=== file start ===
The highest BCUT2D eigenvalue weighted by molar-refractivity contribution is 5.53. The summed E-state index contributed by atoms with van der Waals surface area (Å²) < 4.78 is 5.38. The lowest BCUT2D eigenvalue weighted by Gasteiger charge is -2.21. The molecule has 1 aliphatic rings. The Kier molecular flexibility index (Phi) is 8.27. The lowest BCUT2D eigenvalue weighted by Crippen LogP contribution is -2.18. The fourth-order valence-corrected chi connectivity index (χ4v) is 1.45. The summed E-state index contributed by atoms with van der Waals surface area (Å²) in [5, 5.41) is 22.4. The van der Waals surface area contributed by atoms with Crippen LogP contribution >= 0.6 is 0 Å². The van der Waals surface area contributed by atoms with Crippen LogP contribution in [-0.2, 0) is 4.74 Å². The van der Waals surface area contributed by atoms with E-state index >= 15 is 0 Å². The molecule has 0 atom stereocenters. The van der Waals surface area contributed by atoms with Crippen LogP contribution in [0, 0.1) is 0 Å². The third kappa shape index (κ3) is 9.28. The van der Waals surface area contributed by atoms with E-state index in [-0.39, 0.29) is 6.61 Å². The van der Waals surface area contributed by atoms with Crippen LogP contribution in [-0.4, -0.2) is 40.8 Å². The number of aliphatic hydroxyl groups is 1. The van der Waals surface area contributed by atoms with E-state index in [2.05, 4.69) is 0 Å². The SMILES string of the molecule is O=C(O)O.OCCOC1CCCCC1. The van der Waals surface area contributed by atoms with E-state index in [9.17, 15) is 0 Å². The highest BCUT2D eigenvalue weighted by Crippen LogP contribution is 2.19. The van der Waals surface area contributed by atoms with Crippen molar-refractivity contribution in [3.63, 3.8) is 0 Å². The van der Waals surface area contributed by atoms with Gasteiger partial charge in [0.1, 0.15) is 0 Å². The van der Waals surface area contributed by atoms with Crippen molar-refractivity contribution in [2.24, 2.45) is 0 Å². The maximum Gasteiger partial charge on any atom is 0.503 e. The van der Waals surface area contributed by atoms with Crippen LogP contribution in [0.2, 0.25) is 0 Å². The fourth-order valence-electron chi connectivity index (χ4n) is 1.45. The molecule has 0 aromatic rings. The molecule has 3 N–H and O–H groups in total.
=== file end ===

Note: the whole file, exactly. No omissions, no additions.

The highest BCUT2D eigenvalue weighted by molar-refractivity contribution is 5.53. The summed E-state index contributed by atoms with van der Waals surface area (Å²) < 4.78 is 5.38. The lowest BCUT2D eigenvalue weighted by Gasteiger charge is -2.21. The molecule has 1 aliphatic rings. The Kier molecular flexibility index (Phi) is 8.27. The lowest BCUT2D eigenvalue weighted by Crippen LogP contribution is -2.18. The fourth-order valence-corrected chi connectivity index (χ4v) is 1.45. The summed E-state index contributed by atoms with van der Waals surface area (Å²) in [5, 5.41) is 22.4. The van der Waals surface area contributed by atoms with Crippen LogP contribution >= 0.6 is 0 Å². The van der Waals surface area contributed by atoms with Crippen LogP contribution in [-0.2, 0) is 4.74 Å². The van der Waals surface area contributed by atoms with E-state index >= 15 is 0 Å². The molecule has 0 atom stereocenters. The van der Waals surface area contributed by atoms with Crippen LogP contribution in [0, 0.1) is 0 Å². The third kappa shape index (κ3) is 9.28. The van der Waals surface area contributed by atoms with E-state index in [-0.39, 0.29) is 6.61 Å². The van der Waals surface area contributed by atoms with Crippen LogP contribution in [-0.4, -0.2) is 40.8 Å². The number of aliphatic hydroxyl groups is 1. The van der Waals surface area contributed by atoms with E-state index in [2.05, 4.69) is 0 Å². The SMILES string of the molecule is O=C(O)O.OCCOC1CCCCC1. The van der Waals surface area contributed by atoms with E-state index in [9.17, 15) is 0 Å². The highest BCUT2D eigenvalue weighted by Crippen LogP contribution is 2.19. The van der Waals surface area contributed by atoms with Crippen molar-refractivity contribution in [3.63, 3.8) is 0 Å². The van der Waals surface area contributed by atoms with Gasteiger partial charge in [0.1, 0.15) is 0 Å². The van der Waals surface area contributed by atoms with Crippen molar-refractivity contribution in [2.24, 2.45) is 0 Å². The maximum Gasteiger partial charge on any atom is 0.503 e. The van der Waals surface area contributed by atoms with Crippen LogP contribution in [0.2, 0.25) is 0 Å². The fourth-order valence-electron chi connectivity index (χ4n) is 1.45. The molecule has 0 aromatic rings. The molecule has 3 N–H and O–H groups in total.